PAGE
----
One of the books I have on my work desk is The Well-Spoken Thesaurus. It's a great way to think outside of your normal patterns and give your manuscript a bit of flair.
It's not a typical thesaurus where you look up the word and you get a litany of words to substitute. It includes phrasing, which can be just as important as not repeating the same words over and over.
His ___ were like a ____
His ____ were the____ of a ___
Example: The skin of his wrinkled brown face had a dry and scaly look; his hands were the hands of a crocodile. His movements were marked by the lizard's disconcertingly abrupt clockwork speed; his speech was thin, fluty, and dry. (Aldous Huxley, Chrome Yellow)
See how more you as the reader get from "his hands were the hands of a crocodile" as opposed to "his hands were like a crocodile's" (which is better than "his hands were dry and scaly").
Persuade - prevail upon, strike a sympathetic chord, or cajole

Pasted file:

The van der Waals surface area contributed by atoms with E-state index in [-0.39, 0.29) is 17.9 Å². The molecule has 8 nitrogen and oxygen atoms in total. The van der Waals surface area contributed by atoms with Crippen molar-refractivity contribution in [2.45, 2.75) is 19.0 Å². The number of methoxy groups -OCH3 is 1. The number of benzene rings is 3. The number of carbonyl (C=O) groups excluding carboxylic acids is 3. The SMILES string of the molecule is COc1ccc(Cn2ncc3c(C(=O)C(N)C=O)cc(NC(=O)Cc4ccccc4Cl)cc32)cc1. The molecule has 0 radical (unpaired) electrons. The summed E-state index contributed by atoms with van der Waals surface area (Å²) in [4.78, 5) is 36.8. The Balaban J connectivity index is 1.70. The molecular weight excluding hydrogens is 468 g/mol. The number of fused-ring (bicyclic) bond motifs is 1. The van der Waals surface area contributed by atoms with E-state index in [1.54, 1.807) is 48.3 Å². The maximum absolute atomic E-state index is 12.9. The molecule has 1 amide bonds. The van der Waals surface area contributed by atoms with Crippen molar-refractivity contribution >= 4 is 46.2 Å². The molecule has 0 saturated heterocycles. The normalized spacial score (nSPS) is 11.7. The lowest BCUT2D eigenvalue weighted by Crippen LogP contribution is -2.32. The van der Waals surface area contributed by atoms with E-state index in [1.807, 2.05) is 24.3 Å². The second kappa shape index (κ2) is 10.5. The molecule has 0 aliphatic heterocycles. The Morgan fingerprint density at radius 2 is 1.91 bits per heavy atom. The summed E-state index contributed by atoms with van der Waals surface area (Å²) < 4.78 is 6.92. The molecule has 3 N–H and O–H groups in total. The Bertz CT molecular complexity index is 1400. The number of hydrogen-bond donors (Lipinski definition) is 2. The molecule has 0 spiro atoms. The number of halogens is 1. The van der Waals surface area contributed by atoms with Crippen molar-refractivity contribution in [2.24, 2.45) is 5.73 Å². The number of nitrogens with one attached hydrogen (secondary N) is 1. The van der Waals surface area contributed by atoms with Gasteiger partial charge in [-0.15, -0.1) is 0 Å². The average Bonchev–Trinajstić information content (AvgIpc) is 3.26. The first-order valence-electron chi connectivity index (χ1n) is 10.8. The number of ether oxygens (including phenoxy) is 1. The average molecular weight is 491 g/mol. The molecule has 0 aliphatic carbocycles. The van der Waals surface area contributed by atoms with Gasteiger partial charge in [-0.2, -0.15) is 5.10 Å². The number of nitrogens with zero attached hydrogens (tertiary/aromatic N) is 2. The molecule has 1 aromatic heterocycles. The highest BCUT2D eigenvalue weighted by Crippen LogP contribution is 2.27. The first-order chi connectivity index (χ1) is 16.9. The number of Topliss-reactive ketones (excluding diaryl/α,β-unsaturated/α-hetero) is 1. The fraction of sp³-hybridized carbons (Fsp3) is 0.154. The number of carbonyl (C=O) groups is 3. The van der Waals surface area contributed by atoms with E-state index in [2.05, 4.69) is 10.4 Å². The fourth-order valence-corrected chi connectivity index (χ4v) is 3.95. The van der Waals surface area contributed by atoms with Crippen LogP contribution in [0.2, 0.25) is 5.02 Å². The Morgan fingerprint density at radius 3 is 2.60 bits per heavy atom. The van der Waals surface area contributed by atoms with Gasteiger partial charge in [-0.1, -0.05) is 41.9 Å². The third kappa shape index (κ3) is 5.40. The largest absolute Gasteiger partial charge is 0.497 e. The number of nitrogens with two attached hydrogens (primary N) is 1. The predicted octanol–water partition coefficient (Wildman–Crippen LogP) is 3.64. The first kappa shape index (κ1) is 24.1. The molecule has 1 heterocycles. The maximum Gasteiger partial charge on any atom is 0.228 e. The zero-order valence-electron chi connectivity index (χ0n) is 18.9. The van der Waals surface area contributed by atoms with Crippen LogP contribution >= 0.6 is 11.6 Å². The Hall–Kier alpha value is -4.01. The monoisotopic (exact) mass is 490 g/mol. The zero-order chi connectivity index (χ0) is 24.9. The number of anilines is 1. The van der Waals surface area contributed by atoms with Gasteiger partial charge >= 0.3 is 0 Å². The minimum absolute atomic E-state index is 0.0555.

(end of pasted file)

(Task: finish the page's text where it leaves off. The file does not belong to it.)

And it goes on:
Persuade not to - dissuade
Persuade to speak - draw him out
Persuaded me to - moved me to
And possibly a more useful example:
Said - expressed, indicated, remarked, made clear that, said with a touch of, issued a statement, said with a quiver of, implored, broke into the conversation, gave full expression to, an irreverent voice put in, put it to her, articulated, dropped her voice mournfully, she went on, she went off into a, as murmurs seeped through the pews, declared, drawled out the word, couched in terms of, put it to him squarely, addressed some remark to him.